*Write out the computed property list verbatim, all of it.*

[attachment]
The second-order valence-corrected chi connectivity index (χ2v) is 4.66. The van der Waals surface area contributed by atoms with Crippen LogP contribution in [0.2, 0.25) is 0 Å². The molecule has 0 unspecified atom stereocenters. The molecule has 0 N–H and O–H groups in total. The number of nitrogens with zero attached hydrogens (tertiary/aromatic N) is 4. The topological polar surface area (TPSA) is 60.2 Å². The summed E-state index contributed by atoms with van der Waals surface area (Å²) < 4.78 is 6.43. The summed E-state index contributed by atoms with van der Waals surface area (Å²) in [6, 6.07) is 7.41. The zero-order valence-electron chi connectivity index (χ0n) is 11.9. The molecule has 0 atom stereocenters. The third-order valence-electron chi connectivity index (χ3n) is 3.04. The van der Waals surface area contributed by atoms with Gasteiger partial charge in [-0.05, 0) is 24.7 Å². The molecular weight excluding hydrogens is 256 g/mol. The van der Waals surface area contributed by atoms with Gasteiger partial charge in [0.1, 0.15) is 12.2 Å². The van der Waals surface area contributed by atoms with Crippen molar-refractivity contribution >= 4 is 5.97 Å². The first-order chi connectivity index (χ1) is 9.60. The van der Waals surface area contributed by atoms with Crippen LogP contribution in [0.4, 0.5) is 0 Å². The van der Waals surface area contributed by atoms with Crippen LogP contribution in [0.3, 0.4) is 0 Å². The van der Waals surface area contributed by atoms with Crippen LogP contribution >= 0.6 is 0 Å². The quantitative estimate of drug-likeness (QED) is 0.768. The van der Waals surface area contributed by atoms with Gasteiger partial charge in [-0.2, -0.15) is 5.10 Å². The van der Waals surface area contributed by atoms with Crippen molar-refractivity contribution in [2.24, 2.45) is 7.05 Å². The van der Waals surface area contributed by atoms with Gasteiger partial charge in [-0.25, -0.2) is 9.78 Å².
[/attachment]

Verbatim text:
The second-order valence-corrected chi connectivity index (χ2v) is 4.66. The van der Waals surface area contributed by atoms with Crippen LogP contribution in [0.2, 0.25) is 0 Å². The molecule has 0 unspecified atom stereocenters. The molecule has 0 N–H and O–H groups in total. The number of nitrogens with zero attached hydrogens (tertiary/aromatic N) is 4. The topological polar surface area (TPSA) is 60.2 Å². The summed E-state index contributed by atoms with van der Waals surface area (Å²) < 4.78 is 6.43. The summed E-state index contributed by atoms with van der Waals surface area (Å²) in [6, 6.07) is 7.41. The zero-order valence-electron chi connectivity index (χ0n) is 11.9. The molecule has 0 atom stereocenters. The third-order valence-electron chi connectivity index (χ3n) is 3.04. The van der Waals surface area contributed by atoms with Gasteiger partial charge in [-0.05, 0) is 24.7 Å². The molecular weight excluding hydrogens is 256 g/mol. The van der Waals surface area contributed by atoms with Gasteiger partial charge in [0.1, 0.15) is 12.2 Å². The van der Waals surface area contributed by atoms with Crippen molar-refractivity contribution >= 4 is 5.97 Å². The first-order chi connectivity index (χ1) is 9.60. The van der Waals surface area contributed by atoms with Crippen LogP contribution in [0.4, 0.5) is 0 Å². The van der Waals surface area contributed by atoms with Crippen LogP contribution in [0.3, 0.4) is 0 Å². The van der Waals surface area contributed by atoms with Crippen LogP contribution >= 0.6 is 0 Å². The quantitative estimate of drug-likeness (QED) is 0.768. The van der Waals surface area contributed by atoms with Gasteiger partial charge in [-0.2, -0.15) is 5.10 Å². The van der Waals surface area contributed by atoms with Crippen molar-refractivity contribution in [2.24, 2.45) is 7.05 Å². The van der Waals surface area contributed by atoms with Gasteiger partial charge in [-0.25, -0.2) is 9.78 Å².